By Mina Piot and Richard Marin-Millan
On May 18, 2019
The start of this amazing opportunity to go diving and see jaw-dropping scenery was only a slice of the whole pie. During the dives we practice scientific research through a series of different methods. Even though these different data collecting techniques seem like all you have to do is swim, write, and float, that is actually just the bare minimum. When I mean we are learning, we are LEARNING. Some examples of what we do are Reef Visual Cense data collecting (RVC) and this is where we float 15 feet above the reef, at the center of a 10-meter diameter cylinder of water column (centered on a particular meter mark on the transect), and record the amount of reef fish we see, including their size. My dive buddy is Richard Marin and just like me he is far from perfect. During this RVC collecting I can see my dive buddy 10 meters away doing the same thing. But soon after, he slowly starts moving closer to me as he swims in circles looking at fish. Once he realizes that the next thing he sees is not a fish but in fact my face, he looks down and notices the meter mark that he is not supposed to be on.
Another data collecting we’ve done is photo transects. This includes a 0.5m by 0.5m square (called a quadrat) make of PVC pipe, a ruler, and a camera. During this research we take pictures of the PVC pipe at every 2-meters, and not just any picture, but one that includes the transect tape on the outside and an even, close picture of all four edges inside the square. Richard likes to wear these gloves that somehow find their way into many shots. Not to mention when I’ve somehow placed the square pipe and lined the transect tape at a perfect spot while trying to not destroy anything in my path and I know this won’t hold long, hoping Richard takes the shot quick. I look up and see him in position, ready to take the picture but he keeps floating past and starts slowly tilting forward as he attempts to take the shot. Most of the other data collecting includes a slate to write down information, transect tapes, and PVC pipes which Richard likes to forget.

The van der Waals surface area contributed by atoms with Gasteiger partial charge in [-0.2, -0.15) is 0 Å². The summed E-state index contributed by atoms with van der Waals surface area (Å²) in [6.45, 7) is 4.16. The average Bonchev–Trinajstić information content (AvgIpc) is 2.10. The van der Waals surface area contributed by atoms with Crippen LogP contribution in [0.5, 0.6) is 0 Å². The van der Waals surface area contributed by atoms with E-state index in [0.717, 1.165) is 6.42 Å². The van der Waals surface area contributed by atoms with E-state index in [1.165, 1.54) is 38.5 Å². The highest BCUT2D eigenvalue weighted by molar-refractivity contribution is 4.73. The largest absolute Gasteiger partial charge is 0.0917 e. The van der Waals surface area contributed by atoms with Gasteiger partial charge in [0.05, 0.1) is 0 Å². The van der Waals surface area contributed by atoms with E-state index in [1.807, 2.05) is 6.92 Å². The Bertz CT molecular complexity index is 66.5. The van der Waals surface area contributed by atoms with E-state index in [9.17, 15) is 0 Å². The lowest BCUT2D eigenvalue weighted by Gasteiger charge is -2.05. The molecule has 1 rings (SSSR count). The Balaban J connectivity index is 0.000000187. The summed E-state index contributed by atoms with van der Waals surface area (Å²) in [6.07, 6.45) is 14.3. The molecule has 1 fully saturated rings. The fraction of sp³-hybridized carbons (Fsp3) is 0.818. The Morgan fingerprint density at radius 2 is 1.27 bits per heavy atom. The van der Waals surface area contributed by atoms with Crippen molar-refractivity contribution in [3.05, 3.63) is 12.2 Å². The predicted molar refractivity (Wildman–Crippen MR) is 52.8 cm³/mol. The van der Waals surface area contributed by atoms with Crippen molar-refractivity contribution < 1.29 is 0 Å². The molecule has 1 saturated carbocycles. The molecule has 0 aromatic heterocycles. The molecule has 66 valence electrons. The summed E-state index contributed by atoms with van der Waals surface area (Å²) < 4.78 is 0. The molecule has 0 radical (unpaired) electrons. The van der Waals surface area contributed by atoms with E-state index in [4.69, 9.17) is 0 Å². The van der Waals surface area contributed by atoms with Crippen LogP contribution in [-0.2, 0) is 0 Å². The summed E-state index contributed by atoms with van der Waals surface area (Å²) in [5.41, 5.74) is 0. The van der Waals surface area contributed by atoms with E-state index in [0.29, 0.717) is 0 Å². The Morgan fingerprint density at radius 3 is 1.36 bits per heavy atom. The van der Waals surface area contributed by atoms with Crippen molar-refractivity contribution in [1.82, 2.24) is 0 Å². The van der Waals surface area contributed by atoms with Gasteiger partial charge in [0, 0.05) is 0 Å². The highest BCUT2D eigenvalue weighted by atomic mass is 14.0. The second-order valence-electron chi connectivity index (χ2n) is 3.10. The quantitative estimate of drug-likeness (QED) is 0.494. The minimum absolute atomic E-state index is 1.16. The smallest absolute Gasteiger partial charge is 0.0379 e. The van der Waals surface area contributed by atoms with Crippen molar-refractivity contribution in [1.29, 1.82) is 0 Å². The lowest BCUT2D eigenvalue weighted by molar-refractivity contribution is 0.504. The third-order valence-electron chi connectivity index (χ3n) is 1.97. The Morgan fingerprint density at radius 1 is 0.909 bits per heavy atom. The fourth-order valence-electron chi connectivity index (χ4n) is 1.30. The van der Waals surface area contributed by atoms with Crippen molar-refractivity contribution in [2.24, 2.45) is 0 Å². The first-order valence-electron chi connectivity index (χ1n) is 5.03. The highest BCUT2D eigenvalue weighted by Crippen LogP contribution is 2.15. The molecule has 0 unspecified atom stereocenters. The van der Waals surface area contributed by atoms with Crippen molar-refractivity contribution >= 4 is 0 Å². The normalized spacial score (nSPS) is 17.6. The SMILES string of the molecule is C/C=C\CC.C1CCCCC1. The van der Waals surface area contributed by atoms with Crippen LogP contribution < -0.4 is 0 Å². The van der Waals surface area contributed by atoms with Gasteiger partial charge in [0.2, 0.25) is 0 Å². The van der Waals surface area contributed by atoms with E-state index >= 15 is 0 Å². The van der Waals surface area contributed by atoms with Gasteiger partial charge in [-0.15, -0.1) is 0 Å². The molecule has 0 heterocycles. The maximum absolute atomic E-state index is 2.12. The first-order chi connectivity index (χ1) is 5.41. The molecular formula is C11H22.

Most of the material seems easy to handle but control is what it comes down to. But in some cases that isn’t always possible especially in fairly strong current waters. This has happened to Richard as we sampled coral for research and all he needed to do was place a dull-edged knife on the edge of a coral (Montastraea cavernosa) and hit the knife with a rock to chip off a piece. As he went to do this he got ready to hit the knife wedged in a corner but as the current went one way so did Richard.
During my dive experience with my dive buddy Mina Piot, I noticed some of the issues that she encountered with the research data collecting. For one, she always tried to carry the quadrat we’d use over her head, which resulted in the quadrat coming apart half of the time. When we started taking pictures of the photo transects, Mina at first thought that our pictures were supposed to be taken every 2 feet instead of 2 meters. After her moment of confusion, I flipped the transect tape and signaled at the 2 meter mark to let her know that was the right measurement. While taking coral samples, Mina had a knack of completely missing the corals we were sampling. Half the time I had to pull on her or tap her leg to let her know that she completely missed a coral that was directly below her.
Another form of data collecting was the point intercept transects, in which we mark what we see every 10 cm along the transect (long measuring tape). You’d think writing things down on the slate would be quick and easy, but this was not the case. When doing these, you constantly have to look down the transect line while also looking up to make sure you’re not about crash into something. However when we first did this, at one point Mina kept on swimming while I was still marking things down. I had to pull her all the way to where I last was because she had missed a whole 2 meters worth of data. Transect tapes are also a hassle and not Mina’s best friend. While rolling up the transect tape, sometimes a knot would form and Mina would keep rolling before noticing the egg-shaped roll of transect that would abruptly stop her. She would also have the transect tape attached to her while swimming back and leaving behind her a trail of transect tape. At the end of the day all these clumsy moments, struggling with underwater tasks, equipment, and self-control, we still pulled through every time. The laughs along the way are worth it and the improvement is rewarding.
The authors of this blog are students enrolled in Tropical Marine Ecology and Conservation, field courses run in the Caribbean by the University of South Florida. During these courses, students learn scientific diving techniques over a 10-14 day period and carry out research and monitoring of coral reefs at various sites. Many of these courses are done in partnership with local environmental organizations, like the Union Island Environmental Alliance and the Soufriere Marine Management Association. In this blog, students will document their activities and how they relate to course material.